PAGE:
Calligraphy on display in the Adams State Hatfield Gallery

(04-27-2009)

The closing reception for the Adams State College Hatfield Gallery exhibit, "Calligraphy", by Kathy Takako Clark, instructor of Japanese, and her calligraphy students is from 5 p.m. until 7 p.m. Friday, May 8.

Shodo, the way of writing, is Japanese calligraphy and has been studied for over three thousand years. It is a specialized art using a brush and black ink to write kanji and Chinese characters. Shodo is written on Japanese paper, washi, using a bamboo and animal hair brush called a fude. The ink, called suni, is obtained from charcoal and traditionally comes in sticks, which must be rubbed with water on an inkstone until the right consistency is achieved. Much cheaper, pre-mixed bottled inks are now available, but these are used primarily for practice as stick inks are considered higher quality and chemical inks are more prone to bleeding over time, making them less suitable for use in hanging scrolls. Learning to rub the ink is an essential part of calligraphy study.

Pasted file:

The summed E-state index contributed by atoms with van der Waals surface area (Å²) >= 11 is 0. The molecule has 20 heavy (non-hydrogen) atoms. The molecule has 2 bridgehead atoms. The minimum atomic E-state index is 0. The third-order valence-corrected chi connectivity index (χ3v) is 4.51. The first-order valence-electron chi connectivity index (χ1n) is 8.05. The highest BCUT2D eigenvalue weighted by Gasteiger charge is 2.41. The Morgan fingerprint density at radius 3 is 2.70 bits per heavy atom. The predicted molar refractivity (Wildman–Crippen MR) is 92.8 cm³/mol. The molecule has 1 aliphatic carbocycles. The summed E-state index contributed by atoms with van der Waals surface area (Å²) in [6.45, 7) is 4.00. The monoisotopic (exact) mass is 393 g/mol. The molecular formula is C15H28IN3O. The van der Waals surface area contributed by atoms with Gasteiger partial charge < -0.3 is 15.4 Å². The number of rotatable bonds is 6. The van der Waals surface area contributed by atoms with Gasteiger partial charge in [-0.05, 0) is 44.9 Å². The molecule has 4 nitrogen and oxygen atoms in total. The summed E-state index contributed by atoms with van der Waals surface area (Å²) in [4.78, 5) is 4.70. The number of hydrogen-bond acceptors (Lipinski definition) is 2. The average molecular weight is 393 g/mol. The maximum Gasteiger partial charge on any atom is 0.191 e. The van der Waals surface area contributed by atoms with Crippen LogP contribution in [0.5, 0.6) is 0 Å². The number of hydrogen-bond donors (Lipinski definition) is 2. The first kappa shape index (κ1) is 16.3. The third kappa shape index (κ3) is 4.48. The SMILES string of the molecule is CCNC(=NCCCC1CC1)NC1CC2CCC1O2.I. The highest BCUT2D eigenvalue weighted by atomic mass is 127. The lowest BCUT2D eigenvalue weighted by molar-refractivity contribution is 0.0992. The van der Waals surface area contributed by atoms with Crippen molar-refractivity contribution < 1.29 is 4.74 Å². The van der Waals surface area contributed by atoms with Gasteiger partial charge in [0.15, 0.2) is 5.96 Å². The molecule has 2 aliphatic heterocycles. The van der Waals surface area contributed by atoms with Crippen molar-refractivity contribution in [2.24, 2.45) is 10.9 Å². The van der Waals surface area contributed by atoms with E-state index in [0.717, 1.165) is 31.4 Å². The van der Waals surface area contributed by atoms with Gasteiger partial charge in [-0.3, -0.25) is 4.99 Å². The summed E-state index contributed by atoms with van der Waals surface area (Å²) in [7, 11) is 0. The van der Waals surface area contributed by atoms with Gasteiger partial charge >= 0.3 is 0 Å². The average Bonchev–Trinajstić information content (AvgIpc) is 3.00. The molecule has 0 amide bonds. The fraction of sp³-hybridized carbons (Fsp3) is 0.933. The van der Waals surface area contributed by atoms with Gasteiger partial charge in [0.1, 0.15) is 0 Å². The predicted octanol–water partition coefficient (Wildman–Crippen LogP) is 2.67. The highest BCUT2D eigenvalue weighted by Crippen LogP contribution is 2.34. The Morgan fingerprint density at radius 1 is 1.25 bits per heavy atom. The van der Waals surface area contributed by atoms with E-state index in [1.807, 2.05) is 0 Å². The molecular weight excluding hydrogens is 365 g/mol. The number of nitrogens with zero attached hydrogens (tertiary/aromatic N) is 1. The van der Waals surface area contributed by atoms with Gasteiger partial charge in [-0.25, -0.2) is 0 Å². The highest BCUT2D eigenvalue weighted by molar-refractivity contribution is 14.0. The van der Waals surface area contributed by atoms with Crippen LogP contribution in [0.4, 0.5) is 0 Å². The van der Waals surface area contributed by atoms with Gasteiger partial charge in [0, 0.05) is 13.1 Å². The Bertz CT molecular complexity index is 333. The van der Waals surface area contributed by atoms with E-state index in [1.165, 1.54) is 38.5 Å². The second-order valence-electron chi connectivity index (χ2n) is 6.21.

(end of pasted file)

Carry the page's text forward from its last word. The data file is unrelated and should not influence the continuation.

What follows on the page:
Works of calligraphy are usually signed with the artist's name and stamp, seal or chop in red ink. Clark has been teaching the class for ten years. "I am very proud of the students. It is not just writing but also includes philosophy." She said the art form came from China and was first practiced by the Japanese Zen priests. "Shodo is Zen thinking, connecting with the spirit and art."

The Hatfield Gallery hours are 8 a.m. until 5 p.m. Monday through Friday. For more information call 719-587-7823.

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By Linda Relyea